Adrienne Haan: One World

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Adrienne Haan

One World

Triad Theater, NYC, August 17, 2021

Reviewed by Bart Greenberg

Adrienne Haan

Looking like the wayward daughter of Karen Morrow and clad in what can only be described as cabaret’s version of glam rock, Adrienne Haan barged onto the stage of the Triad Theater to deliver what may be the fastest ever version of the title song from Cabaret, complete with various voices and accents, establishing herself immediately as both a fine vocalist and a delightful comic. She followed this up by declaring that the show was “about me, myself, and I!
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” Actually, it was about her many journeys around the world, which she celebrated in songs in 11 languages and almost as many voices to go with them.

Beginning and ending her guided tour in New York City, she offered up a rich-voiced “Only in New York” that was half celebration and half seduction. There was no doubt that her musical-theater training was substantial.
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She returned to this joyous style for her extended encore that included Gershwin, Kern, and Arlen. Between these numbers, there were visits to France, Germany, Israel, South America, Sweden (a cruise ship encounter with the prototypical American tourist was a highlight of the stories she shared), Turkey, Luxembourg, China, and Italy—quite the Cook’s Tour.

She revealed her chanteuse-qualities in a passionate delivery of “La Vie en rose” and then hopped off the stage to vamp male audience members (including a confused gentleman who didn’t know the difference between Spanish and French) with “Milord.” Then on to Germany for both the birth of Kabaret (“Ich Bin Von Kopf bis Fu Baud Liebe Eingestellt,” better known as “Falling in Love Again”) in the sultriest of tones and with a mix of talk and song. She paid tribute to the German passion for American show music with a supersonic delivery of “Supercalifragilistiscexpialidocious” that was the comic highlight of the show (and very likely the season) as if she were possessed by a demented version of Julie Andrews on speed.

A very different aspect of her life was revealed in her discussion of her devotion to the Holocaust Remembrance Organization with a very quiet and moving delivery of “Bokserboym” in Yiddish, demonstrating that her passion can be understated as well. On a much bigger scale was the Holocaust Liberation Museum anthem “Rikmah Enoshit Achat (One Hundred Tissues)” sung in Hebrew. To brighten the mood again, she launched into “Besame Mucho,” complete with a beautifully controlled vibrato, some dancing and swaying, and a terrific piano solo by music director Richard Danley. Later, in another effective variation, the Turkish “Yigidim Aslanim” was presented with a full orchestral track in a stirring arrangement by Danley that also showed off Haan’s powerful top range.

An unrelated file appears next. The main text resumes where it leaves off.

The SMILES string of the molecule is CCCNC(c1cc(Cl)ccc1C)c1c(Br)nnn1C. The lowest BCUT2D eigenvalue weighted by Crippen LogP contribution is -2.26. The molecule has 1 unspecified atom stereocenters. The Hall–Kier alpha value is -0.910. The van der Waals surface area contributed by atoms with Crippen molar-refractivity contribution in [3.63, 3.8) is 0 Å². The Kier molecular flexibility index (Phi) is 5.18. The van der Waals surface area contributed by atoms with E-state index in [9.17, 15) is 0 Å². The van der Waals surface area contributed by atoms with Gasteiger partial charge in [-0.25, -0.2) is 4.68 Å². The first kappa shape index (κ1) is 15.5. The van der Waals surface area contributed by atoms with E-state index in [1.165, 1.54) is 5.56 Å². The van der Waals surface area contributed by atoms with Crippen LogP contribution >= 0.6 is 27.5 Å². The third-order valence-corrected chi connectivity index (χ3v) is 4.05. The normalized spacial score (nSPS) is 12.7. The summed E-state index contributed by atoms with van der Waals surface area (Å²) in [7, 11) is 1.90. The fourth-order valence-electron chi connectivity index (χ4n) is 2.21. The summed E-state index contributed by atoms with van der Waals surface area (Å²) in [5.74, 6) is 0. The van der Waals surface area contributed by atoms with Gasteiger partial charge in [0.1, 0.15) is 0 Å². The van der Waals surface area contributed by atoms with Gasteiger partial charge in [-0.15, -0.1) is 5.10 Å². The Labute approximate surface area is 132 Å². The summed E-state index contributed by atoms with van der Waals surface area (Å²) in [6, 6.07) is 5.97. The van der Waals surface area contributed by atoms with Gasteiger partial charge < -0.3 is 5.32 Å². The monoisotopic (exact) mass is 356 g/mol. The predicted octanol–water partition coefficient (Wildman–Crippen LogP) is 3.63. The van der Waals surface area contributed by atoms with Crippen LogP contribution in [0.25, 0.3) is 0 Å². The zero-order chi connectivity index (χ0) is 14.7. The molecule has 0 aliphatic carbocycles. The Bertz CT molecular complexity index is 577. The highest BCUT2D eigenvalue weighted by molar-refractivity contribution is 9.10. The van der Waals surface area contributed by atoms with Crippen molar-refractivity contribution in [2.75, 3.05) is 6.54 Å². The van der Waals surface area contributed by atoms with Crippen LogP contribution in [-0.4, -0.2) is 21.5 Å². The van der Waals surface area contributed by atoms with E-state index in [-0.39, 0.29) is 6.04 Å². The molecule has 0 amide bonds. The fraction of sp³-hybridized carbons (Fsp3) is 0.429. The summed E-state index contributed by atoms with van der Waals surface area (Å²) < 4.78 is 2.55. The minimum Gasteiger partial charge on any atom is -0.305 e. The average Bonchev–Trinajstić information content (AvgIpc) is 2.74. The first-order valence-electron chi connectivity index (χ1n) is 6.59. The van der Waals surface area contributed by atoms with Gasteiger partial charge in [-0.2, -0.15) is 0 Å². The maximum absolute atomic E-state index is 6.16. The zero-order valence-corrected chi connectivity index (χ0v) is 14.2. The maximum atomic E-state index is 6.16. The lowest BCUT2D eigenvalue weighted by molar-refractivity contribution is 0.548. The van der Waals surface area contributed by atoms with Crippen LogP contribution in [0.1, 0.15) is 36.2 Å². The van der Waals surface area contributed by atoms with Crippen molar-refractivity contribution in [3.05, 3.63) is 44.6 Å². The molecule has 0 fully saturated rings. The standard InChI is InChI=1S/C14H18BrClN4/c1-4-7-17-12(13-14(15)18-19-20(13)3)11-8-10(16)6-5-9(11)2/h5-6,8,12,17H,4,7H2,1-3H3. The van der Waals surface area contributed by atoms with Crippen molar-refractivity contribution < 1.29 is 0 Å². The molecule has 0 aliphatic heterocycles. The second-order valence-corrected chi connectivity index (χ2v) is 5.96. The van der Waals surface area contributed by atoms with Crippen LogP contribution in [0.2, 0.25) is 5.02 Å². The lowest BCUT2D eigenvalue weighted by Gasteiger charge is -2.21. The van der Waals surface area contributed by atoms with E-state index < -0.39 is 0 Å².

Later in the evening, she was joined on stage by the handsome Bart Shatto (dressed far more traditionally than his co-star) for two romantic duets, “The Prayer” (sung in English and Italian) and “Con te Partiro (Time to Say Goodbye)” (in Italian). The chemistry between the two artists was thrilling as they seemed to be sharing silent jokes even as they sang beautifully together.

Obviously, Haan made a real commitment to offer a highly varied show; if there was one flaw in the evening, it was that there was a bit too much of it. A bit of editing would have focused the highlights even more.

Praise must be given to the fine work of Danley as accompanist and arranger, as well as the skill of Mike Campenni on drums.

Bart Greenberg

Bart Greenberg first discovered cabaret a few weeks after arriving in New York City by seeing Julie Wilson and William Roy performing Stephen Sondheim and Cole Porter outdoors at Rockefeller Center. It was instant love for both Ms. Wilson and the art form. Some years later, he was given the opportunity to create his own series of cabaret shows while working at Tower Records. "Any Wednesday" was born, a weekly half-hour performance by a singer promoting a new CD release. Ann Hampton Callaway launched the series. When Tower shut down, Bart was lucky to move the program across the street to Barnes & Noble, where it thrived under the generous support of the company. The series received both The MAC Board of Directors Award and The Bistro Award. Some of the performers who took part in "Any Wednesday" include Barbara Fasano and Eric Comstock, Tony Desare, Andrea Marcovicci, Carole Bufford, the Karens, Akers, Mason and Oberlin, and Julie Wilson. Privately, Greenberg is happily married to writer/photographer Mark Wallis, who as a performance artist in his native England gathered a major following as "I Am Cereal Killer."